International oil companies (IOCs) have chased opportunities in the Niger Delta region for years, given its abundant hydrocarbon resources at convenient production prices. However, their local onshore operations have often been plagued by security threats and corruption allegations. Their strategic value is now diminishing as IOCs reassess their global footprint to adjust to the new reality of the global oil market. This confluence of factors has created a window of opportunity for local companies willing to step in to revive some of these onshore assets. Heirs Holdings, a Nigerian conglomerate led by tycoon and champion of Africapitalism, Tony Elumelu, stands out among them.

“This was a crazy window of opportunity for indigenous players to come in,” Samuel Nwanze, director of finance and investment at Heirs Holdings, tells fDi, referring to the group’s acquisition of a 45% participation in a major oil bloc (OML17) in Port Harcourt, the country’s main oil hub, from Shell, Total and Eni in January. 


While OML17 currently produces about 27,000 barrels per day (b/d), it produced as much as 100,000b/d in its heyday. Global banks and investors backed the deal with a $1.1bn financing package, betting on Heirs Holdings’s plans to bring the bloc back to its past glory. 

“There has been no capital allocation to these assets over time,” Mr Nwanze says. “When indigenous players have acquired assets from Shell, the same thing always happened. They went in, did a few things and production took off.”

He adds that while some communities have stopped Shell from operating a few wells, things will turn out differently “because we are an indigenous company, we are embedded within the community and we pursue a shared destiny approach”.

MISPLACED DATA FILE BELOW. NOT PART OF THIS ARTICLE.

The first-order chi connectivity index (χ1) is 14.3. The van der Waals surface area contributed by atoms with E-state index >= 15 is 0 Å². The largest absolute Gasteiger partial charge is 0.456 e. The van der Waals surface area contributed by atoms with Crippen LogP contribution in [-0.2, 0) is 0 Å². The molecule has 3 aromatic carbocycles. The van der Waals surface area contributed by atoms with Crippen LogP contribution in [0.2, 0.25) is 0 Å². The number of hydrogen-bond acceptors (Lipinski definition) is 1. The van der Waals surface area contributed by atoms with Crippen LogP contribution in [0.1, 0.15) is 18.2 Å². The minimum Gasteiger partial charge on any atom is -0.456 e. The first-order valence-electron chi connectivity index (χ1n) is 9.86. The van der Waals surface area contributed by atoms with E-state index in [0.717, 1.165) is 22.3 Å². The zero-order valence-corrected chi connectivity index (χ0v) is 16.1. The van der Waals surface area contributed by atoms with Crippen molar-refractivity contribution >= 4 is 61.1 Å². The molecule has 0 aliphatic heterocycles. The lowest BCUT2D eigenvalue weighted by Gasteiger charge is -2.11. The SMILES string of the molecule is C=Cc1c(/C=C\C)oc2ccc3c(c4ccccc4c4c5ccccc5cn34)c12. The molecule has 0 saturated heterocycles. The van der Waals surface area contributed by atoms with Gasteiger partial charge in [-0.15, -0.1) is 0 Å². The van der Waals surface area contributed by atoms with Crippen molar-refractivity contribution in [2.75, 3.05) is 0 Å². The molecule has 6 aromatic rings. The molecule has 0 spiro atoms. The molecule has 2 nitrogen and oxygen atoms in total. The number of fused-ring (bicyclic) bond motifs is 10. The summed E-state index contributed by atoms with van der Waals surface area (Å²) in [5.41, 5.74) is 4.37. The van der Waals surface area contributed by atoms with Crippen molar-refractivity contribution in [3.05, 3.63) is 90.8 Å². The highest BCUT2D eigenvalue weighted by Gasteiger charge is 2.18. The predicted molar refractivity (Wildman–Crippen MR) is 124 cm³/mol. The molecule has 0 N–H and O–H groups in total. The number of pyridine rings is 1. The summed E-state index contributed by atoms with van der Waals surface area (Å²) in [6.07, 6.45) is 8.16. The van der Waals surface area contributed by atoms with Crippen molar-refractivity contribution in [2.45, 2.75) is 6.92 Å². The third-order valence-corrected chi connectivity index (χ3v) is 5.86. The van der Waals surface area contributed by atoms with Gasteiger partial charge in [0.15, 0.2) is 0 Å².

Heirs Holdings is acquiring assets in its pursuit to become an integrated energy company, serving other African countries beyond Nigeria. The company, through subsidiary Transcorp Power, owns a gas-fired power plant and is looking at developing assets along the whole value chain of the energy industry. 

“This asset [OML17] also has a significant amount of gas reserves, and these reserves feed into the huge gap that we have in the country, with gas being a precursor for energy. In Africa, there’s a huge energy gap and we need energy to address the challenges of the continent to drive development.”

While the world is transitioning towards renewable source of energy, Mr Nwanze believes that the time is not ripe for Africa to do this just yet. 

“We’ve actually had a number of conversations with big players globally, related to [renewable energy]. However, we believe that Africa is really behind with respect to the whole renewable play,” he says.

“The energy gap that needs to be filled will not be filled through renewable resources alone. We will see a mix of sources of energy, and this mix in the initial period will be more oriented toward traditional sources while we build a base of renewable energy generation. We definitely have our eyes on the ball, but we are focused on addressing the immediate and medium-term issues that we see, as far as Africa is concerned.”

This article first appeared in the February/March print edition of fDi Intelligence. View a digital edition of the magazine here.